Changing a DAG's timezone on Amazon MWAA - Amazon Managed Workflows for Apache Airflow
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Changing a DAG's timezone on Amazon MWAA

Apache Airflow schedules your directed acyclic graph (DAG) in UTC+0 by default. The following steps show how you can change the timezone in which Amazon MWAA runs your DAGs with Pendulum. Optionally, this topic demonstrates how you can create a custom plugin to change the timezone for your environment's Apache Airflow logs.


  • You can use the code example on this page with Apache Airflow v2 and above in Python 3.10.


To use the sample code on this page, you'll need the following:


  • No additional permissions are required to use the code example on this page.

Create a plugin to change the timezone in Airflow logs

Apache Airflow will run the Python files in the plugins directory at start-up. With the following plugin, you can override the executor's timezone, which modifies the timezone in which Apache Airflow writes logs.

  1. Create a directory named plugins for your custom plugin, and navigate to the directory. For example:

    $ mkdir plugins $ cd plugins
  2. Copy the contents of the following code sample and save locally as in the plugins folder.

    import time import os os.environ['TZ'] = 'America/Los_Angeles' time.tzset()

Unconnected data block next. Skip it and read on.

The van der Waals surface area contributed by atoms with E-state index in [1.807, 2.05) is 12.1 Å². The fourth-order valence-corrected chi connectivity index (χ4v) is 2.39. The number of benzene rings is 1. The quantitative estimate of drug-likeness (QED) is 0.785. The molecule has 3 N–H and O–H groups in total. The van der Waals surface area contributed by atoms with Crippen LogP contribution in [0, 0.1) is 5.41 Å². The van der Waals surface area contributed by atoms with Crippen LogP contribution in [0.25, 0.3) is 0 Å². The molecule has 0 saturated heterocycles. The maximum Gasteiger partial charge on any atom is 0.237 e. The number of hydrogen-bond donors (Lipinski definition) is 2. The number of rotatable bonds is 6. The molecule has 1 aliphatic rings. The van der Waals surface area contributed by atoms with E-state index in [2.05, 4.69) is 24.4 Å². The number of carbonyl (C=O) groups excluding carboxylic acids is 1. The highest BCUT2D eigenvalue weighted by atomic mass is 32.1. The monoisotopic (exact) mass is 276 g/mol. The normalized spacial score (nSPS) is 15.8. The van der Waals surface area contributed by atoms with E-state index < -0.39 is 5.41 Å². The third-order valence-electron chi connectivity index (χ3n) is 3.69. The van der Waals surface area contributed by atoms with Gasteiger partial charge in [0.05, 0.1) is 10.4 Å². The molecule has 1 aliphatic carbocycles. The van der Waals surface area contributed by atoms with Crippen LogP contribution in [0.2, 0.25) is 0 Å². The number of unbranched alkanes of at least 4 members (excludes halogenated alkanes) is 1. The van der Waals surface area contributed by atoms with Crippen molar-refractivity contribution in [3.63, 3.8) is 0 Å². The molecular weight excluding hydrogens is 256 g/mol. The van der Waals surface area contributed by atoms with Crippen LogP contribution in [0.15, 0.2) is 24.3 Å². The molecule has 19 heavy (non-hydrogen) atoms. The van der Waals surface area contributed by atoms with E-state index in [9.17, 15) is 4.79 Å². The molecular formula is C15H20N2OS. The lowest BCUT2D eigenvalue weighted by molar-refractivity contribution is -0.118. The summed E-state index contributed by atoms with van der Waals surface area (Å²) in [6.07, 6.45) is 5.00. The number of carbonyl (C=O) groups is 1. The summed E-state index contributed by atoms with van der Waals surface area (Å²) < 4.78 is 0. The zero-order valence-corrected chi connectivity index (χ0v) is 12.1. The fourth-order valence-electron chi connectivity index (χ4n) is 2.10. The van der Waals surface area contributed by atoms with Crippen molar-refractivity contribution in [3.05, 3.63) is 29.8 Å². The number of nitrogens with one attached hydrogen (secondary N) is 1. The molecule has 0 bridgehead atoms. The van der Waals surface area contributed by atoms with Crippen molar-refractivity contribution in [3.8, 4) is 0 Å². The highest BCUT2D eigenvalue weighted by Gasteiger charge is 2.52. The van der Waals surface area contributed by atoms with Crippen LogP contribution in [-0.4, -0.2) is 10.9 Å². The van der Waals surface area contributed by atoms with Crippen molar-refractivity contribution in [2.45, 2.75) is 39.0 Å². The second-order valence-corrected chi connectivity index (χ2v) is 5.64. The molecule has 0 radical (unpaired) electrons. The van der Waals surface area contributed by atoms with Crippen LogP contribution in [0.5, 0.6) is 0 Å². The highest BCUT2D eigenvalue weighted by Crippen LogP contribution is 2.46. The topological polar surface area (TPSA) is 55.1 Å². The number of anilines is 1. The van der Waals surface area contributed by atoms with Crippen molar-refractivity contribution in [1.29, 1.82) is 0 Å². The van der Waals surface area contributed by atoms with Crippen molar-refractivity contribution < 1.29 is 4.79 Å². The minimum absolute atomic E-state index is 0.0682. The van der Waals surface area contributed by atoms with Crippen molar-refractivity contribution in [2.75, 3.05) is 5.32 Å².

3. In the plugins directory, create an empty Python file named Your plugins directory should be similar to the following:

    plugins/ |-- |--

Create a

The following steps show how to create The content of this example can be combined with other plugins and binaries into a single file.

  1. In your command prompt, navigate to the plugins directory from the previous step. For example:

    cd plugins
  2. Zip the contents within your plugins directory.

    zip -r ../ ./
  3. Upload to your S3 bucket

    $ aws s3 cp s3://your-mwaa-bucket/

Code sample

To change the default timezone (UTC+0) in which the DAG runs, we'll use a library called Pendulum, a Python library for working with timezone-aware datetime.

  1. In your command prompt, navigate to the directory where your DAGs are stored. For example:

    $ cd dags
  2. Copy the content of the following example and save as

    from airflow import DAG from airflow.operators.bash_operator import BashOperator from datetime import datetime, timedelta # Import the Pendulum library. import pendulum # Instantiate Pendulum and set your timezone. local_tz = pendulum.timezone("America/Los_Angeles") with DAG( dag_id = "tz_test", schedule_interval="0 12 * * *", catchup=False, start_date=datetime(2022, 1, 1, tzinfo=local_tz) ) as dag: bash_operator_task = BashOperator( task_id="tz_aware_task", dag=dag, bash_command="date" )
  3. Run the following Amazon CLI command to copy the DAG to your environment's bucket, then trigger the DAG using the Apache Airflow UI.

    $ aws s3 cp s3://your-environment-bucket/dags/
  4. If successful, you'll output similar to the following in the task logs for the tz_aware_task in the tz_test DAG:

    [2022-08-01, 12:00:00 PDT] {{}} INFO - Running command: ['bash', '-c', 'date']
    [2022-08-01, 12:00:00 PDT] {{}} INFO - Output:
    [2022-08-01, 12:00:00 PDT] {{}} INFO - Mon Aug  1 12:00:00 PDT 2022
    [2022-08-01, 12:00:00 PDT] {{}} INFO - Command exited with return code 0
    [2022-08-01, 12:00:00 PDT] {{}} INFO - Marking task as SUCCESS. dag_id=tz_test, task_id=tz_aware_task, execution_date=20220801T190033, start_date=20220801T190035, end_date=20220801T190035
    [2022-08-01, 12:00:00 PDT] {{}} INFO - Task exited with return code 0
    [2022-08-01, 12:00:00 PDT] {{}} INFO - 0 downstream tasks scheduled from follow-on schedule check

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